In a NIDCD-funded research, investigators at the Monell Chemical Senses Center report that babies exposed early to starchy, salty foods will develop a greater preference for salty taste, by as early as six months of age, than will infants who have not been given salty foods.
The exposed babies consumed 55 percent more salt than their unexposed peers during a preference test. This preference is shown to last into the preschool years, where exposed children are more likely to consume plain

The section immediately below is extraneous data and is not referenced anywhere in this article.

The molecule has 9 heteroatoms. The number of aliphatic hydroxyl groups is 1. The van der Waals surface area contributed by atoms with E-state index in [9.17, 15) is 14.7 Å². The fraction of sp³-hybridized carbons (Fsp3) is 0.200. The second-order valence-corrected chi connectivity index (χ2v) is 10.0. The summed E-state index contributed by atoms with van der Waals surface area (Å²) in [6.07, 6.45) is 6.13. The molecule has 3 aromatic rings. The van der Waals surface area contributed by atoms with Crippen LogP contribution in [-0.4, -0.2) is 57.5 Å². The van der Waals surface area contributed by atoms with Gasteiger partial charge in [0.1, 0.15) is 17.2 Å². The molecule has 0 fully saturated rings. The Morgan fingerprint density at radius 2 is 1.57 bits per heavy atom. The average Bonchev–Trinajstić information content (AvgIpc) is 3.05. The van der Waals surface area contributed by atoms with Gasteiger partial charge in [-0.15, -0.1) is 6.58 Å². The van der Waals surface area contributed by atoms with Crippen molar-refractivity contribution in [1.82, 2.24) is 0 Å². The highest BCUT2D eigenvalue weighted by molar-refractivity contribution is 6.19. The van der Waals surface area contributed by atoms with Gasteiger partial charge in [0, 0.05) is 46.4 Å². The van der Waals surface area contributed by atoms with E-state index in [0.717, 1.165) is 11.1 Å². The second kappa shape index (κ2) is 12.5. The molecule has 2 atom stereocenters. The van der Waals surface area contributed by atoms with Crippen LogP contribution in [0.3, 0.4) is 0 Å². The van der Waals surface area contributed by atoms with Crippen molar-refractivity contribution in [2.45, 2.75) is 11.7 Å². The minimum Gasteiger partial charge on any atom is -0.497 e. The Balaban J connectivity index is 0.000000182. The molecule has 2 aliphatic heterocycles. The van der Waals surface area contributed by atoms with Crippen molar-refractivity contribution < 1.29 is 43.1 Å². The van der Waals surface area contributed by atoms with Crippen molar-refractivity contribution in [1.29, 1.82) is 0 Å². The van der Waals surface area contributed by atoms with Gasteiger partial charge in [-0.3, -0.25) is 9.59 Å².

These findings indicate the significant role of early dietary experiences in shaping taste preferences that last into childhood and could potentially influence taste preferences in
Stein L, Cowart B, Beauchamp, G, "The development of salty taste acceptance is related to dietary experience in human infants: a prospective study," American Journal of Clinical Nutrition, online December 20, 2011